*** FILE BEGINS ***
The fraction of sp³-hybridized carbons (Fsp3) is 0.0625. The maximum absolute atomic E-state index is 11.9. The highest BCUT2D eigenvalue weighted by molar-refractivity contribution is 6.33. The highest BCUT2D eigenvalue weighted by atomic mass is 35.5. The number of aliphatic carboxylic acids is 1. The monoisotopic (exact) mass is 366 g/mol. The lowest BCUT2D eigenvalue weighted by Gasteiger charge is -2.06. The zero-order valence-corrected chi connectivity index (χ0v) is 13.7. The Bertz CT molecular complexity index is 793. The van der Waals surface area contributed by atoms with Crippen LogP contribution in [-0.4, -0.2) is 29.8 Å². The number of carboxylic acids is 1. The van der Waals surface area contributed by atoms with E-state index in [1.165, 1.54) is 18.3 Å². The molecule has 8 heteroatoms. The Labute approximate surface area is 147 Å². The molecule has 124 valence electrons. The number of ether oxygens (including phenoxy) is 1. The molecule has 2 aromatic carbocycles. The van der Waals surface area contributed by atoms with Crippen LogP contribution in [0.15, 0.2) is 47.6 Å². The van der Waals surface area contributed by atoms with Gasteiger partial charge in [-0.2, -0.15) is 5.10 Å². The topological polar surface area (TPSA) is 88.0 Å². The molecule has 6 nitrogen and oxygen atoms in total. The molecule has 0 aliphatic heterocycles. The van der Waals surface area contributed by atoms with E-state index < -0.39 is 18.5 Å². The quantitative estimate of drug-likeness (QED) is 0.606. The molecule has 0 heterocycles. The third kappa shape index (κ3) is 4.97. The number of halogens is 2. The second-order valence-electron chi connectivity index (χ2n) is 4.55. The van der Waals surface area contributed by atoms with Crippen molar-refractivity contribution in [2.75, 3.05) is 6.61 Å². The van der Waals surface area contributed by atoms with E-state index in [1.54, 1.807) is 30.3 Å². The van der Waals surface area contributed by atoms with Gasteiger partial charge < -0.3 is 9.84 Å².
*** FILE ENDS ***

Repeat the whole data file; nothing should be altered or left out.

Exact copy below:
The fraction of sp³-hybridized carbons (Fsp3) is 0.0625. The maximum absolute atomic E-state index is 11.9. The highest BCUT2D eigenvalue weighted by molar-refractivity contribution is 6.33. The highest BCUT2D eigenvalue weighted by atomic mass is 35.5. The number of aliphatic carboxylic acids is 1. The monoisotopic (exact) mass is 366 g/mol. The lowest BCUT2D eigenvalue weighted by Gasteiger charge is -2.06. The zero-order valence-corrected chi connectivity index (χ0v) is 13.7. The Bertz CT molecular complexity index is 793. The van der Waals surface area contributed by atoms with Crippen LogP contribution in [-0.4, -0.2) is 29.8 Å². The number of carboxylic acids is 1. The van der Waals surface area contributed by atoms with E-state index in [1.165, 1.54) is 18.3 Å². The molecule has 8 heteroatoms. The Labute approximate surface area is 147 Å². The molecule has 124 valence electrons. The number of ether oxygens (including phenoxy) is 1. The molecule has 2 aromatic carbocycles. The van der Waals surface area contributed by atoms with Crippen LogP contribution in [0.15, 0.2) is 47.6 Å². The van der Waals surface area contributed by atoms with Gasteiger partial charge in [-0.2, -0.15) is 5.10 Å². The topological polar surface area (TPSA) is 88.0 Å². The molecule has 6 nitrogen and oxygen atoms in total. The molecule has 0 aliphatic heterocycles. The van der Waals surface area contributed by atoms with E-state index < -0.39 is 18.5 Å². The quantitative estimate of drug-likeness (QED) is 0.606. The molecule has 0 heterocycles. The third kappa shape index (κ3) is 4.97. The number of halogens is 2. The second-order valence-electron chi connectivity index (χ2n) is 4.55. The van der Waals surface area contributed by atoms with Crippen molar-refractivity contribution in [2.75, 3.05) is 6.61 Å². The van der Waals surface area contributed by atoms with E-state index in [1.54, 1.807) is 30.3 Å². The van der Waals surface area contributed by atoms with Gasteiger partial charge < -0.3 is 9.84 Å².